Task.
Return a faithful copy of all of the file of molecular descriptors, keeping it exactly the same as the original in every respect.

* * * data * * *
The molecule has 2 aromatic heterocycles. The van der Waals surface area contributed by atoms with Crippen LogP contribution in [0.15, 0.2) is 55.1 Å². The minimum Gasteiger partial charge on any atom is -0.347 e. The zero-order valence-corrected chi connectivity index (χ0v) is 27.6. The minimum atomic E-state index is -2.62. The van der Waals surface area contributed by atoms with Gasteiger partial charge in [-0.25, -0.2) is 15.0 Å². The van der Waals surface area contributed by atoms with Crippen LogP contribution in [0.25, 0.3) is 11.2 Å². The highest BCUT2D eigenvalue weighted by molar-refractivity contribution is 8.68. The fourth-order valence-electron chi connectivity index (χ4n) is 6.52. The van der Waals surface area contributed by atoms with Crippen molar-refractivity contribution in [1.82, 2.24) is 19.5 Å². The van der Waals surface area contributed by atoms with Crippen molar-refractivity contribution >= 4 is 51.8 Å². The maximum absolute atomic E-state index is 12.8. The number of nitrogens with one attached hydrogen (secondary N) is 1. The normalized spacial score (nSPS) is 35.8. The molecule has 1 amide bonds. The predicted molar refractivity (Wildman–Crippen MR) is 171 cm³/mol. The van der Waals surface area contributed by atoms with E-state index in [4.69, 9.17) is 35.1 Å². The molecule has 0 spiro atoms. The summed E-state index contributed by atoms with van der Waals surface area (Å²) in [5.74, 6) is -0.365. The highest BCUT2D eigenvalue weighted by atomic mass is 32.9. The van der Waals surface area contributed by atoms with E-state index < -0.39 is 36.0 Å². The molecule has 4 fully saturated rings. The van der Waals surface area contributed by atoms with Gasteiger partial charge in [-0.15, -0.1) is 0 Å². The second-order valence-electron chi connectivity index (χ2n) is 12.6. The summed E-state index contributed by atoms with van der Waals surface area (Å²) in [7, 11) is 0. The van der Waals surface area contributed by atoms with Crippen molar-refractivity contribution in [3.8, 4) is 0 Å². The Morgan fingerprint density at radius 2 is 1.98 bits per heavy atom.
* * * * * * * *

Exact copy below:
The molecule has 2 aromatic heterocycles. The van der Waals surface area contributed by atoms with Crippen LogP contribution in [0.15, 0.2) is 55.1 Å². The minimum Gasteiger partial charge on any atom is -0.347 e. The zero-order valence-corrected chi connectivity index (χ0v) is 27.6. The minimum atomic E-state index is -2.62. The van der Waals surface area contributed by atoms with Gasteiger partial charge in [-0.25, -0.2) is 15.0 Å². The van der Waals surface area contributed by atoms with Crippen LogP contribution in [0.25, 0.3) is 11.2 Å². The highest BCUT2D eigenvalue weighted by molar-refractivity contribution is 8.68. The fourth-order valence-electron chi connectivity index (χ4n) is 6.52. The van der Waals surface area contributed by atoms with Crippen molar-refractivity contribution in [1.82, 2.24) is 19.5 Å². The van der Waals surface area contributed by atoms with Crippen molar-refractivity contribution >= 4 is 51.8 Å². The maximum absolute atomic E-state index is 12.8. The number of nitrogens with one attached hydrogen (secondary N) is 1. The normalized spacial score (nSPS) is 35.8. The molecule has 1 amide bonds. The predicted molar refractivity (Wildman–Crippen MR) is 171 cm³/mol. The van der Waals surface area contributed by atoms with E-state index in [4.69, 9.17) is 35.1 Å². The molecule has 0 spiro atoms. The summed E-state index contributed by atoms with van der Waals surface area (Å²) in [5.74, 6) is -0.365. The highest BCUT2D eigenvalue weighted by atomic mass is 32.9. The van der Waals surface area contributed by atoms with E-state index < -0.39 is 36.0 Å². The molecule has 4 fully saturated rings. The van der Waals surface area contributed by atoms with Gasteiger partial charge in [-0.15, -0.1) is 0 Å². The second-order valence-electron chi connectivity index (χ2n) is 12.6. The summed E-state index contributed by atoms with van der Waals surface area (Å²) in [7, 11) is 0. The van der Waals surface area contributed by atoms with Crippen molar-refractivity contribution in [3.8, 4) is 0 Å². The Morgan fingerprint density at radius 2 is 1.98 bits per heavy atom.